Researchers from the Technion-Israel Institute of Technology in Haifa have developed an innovative sensing system capable of identifying and distinguishing different stimuli. The system is based on origami (the art of paper folding) combined with ink developed at the Technion.
The Israeli researchers have developed an innovative sensing system capable of identifying and distinguishing different stimuli. The research, just published in the journal Nature Communications, was led by Professor Hossam Haick of the Technion’s Wolfson Faculty of Chemical Engineering and the Russell Berrie Nanotechnology Institute, and Dr. Min Zhang, who did his post-doctoral fellowship with him. Dr. Zhang is currently an associate professor at East China Normal University.
“Today, there is significant demand for multi-purpose sensing systems for specific purposes,” said Prof. Haick. “These systems have great potential as applications in medicine, counter terrorism, food safety, environmental monitoring, ‘The Internet of things’ and more. The problem is that existing technologies, such as gas chromatography, have many disadvantages, including high cost.”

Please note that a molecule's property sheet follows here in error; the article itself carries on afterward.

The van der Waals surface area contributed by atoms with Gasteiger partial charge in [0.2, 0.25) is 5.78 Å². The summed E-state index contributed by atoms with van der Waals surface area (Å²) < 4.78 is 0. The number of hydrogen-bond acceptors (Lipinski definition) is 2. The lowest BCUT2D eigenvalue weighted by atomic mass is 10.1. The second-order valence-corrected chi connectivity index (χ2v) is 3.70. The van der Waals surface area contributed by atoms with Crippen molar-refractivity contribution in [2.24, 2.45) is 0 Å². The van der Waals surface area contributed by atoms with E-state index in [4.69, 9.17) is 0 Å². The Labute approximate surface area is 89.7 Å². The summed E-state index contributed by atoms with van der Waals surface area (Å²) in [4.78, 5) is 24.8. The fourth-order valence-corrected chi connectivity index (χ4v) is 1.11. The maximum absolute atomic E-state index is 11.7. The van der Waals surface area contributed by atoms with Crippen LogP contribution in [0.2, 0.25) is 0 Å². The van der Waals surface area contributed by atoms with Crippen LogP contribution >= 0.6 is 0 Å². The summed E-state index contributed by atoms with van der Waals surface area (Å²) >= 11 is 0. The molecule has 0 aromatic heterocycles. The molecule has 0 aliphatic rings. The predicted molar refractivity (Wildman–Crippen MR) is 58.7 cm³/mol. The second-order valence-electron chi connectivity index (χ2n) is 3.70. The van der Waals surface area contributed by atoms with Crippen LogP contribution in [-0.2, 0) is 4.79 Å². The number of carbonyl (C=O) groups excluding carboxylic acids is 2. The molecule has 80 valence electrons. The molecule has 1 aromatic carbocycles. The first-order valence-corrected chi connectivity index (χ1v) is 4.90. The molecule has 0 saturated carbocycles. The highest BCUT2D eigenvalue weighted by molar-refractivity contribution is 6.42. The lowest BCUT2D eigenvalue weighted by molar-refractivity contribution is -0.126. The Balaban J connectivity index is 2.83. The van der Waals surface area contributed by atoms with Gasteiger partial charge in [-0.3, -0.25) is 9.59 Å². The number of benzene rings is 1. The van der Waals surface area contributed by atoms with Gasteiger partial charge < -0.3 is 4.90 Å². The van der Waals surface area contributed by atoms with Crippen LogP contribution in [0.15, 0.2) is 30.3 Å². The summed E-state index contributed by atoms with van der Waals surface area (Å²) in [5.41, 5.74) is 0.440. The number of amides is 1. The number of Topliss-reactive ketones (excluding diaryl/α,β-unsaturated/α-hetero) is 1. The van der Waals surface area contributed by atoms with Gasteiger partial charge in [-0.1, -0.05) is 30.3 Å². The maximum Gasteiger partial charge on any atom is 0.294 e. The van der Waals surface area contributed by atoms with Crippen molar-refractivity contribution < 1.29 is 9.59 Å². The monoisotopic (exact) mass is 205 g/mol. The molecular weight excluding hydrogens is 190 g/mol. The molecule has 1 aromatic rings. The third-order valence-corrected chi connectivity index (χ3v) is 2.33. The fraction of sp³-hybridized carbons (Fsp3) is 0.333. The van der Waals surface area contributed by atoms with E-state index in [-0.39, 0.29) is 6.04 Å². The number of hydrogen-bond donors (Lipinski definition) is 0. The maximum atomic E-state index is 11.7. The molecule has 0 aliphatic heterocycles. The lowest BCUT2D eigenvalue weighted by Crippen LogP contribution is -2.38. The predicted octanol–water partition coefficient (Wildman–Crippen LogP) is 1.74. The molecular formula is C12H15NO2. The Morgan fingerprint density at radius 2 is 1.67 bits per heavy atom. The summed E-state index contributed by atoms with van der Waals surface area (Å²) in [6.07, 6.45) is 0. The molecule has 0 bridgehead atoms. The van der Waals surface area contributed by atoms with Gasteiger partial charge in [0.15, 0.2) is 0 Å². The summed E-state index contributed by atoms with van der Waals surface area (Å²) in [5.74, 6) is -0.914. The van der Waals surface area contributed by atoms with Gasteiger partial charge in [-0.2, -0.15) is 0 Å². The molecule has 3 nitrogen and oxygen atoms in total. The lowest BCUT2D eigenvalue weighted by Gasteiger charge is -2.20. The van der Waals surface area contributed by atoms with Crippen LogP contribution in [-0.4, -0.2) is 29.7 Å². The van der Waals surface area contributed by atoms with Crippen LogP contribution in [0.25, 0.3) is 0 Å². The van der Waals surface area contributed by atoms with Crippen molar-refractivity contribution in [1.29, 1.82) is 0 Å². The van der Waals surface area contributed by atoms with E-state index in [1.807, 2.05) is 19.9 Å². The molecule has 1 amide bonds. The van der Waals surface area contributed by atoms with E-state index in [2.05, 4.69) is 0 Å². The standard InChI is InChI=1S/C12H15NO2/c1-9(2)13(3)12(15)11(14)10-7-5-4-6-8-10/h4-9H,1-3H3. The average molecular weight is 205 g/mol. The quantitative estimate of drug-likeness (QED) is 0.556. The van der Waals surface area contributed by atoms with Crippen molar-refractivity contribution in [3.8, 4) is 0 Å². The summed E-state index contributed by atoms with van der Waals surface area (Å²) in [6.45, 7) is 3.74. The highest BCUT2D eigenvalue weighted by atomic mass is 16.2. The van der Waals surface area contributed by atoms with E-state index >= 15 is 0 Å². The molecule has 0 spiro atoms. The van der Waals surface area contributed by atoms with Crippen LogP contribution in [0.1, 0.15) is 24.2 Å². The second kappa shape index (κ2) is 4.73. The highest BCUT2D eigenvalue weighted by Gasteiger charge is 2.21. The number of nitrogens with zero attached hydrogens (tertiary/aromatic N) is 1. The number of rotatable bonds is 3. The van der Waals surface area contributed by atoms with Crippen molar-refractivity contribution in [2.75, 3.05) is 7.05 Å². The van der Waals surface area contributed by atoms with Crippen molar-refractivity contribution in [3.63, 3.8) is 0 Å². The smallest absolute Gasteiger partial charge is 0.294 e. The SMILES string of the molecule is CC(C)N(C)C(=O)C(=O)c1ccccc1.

The challenge facing the researchers was to develop a single system sensitive enough to identify and distinguish among different stimuli. They say they developed a solution inspired by nature. “When we think about the human sensory system, we think of a whole that brings all the data to the brain in a format that it understands. That inspired our development, which is meant to concentrate in a different place all the environmental data we want to monitor. It is a multi-purpose sensory system that absorbs the stimuli and distinguishes among them.”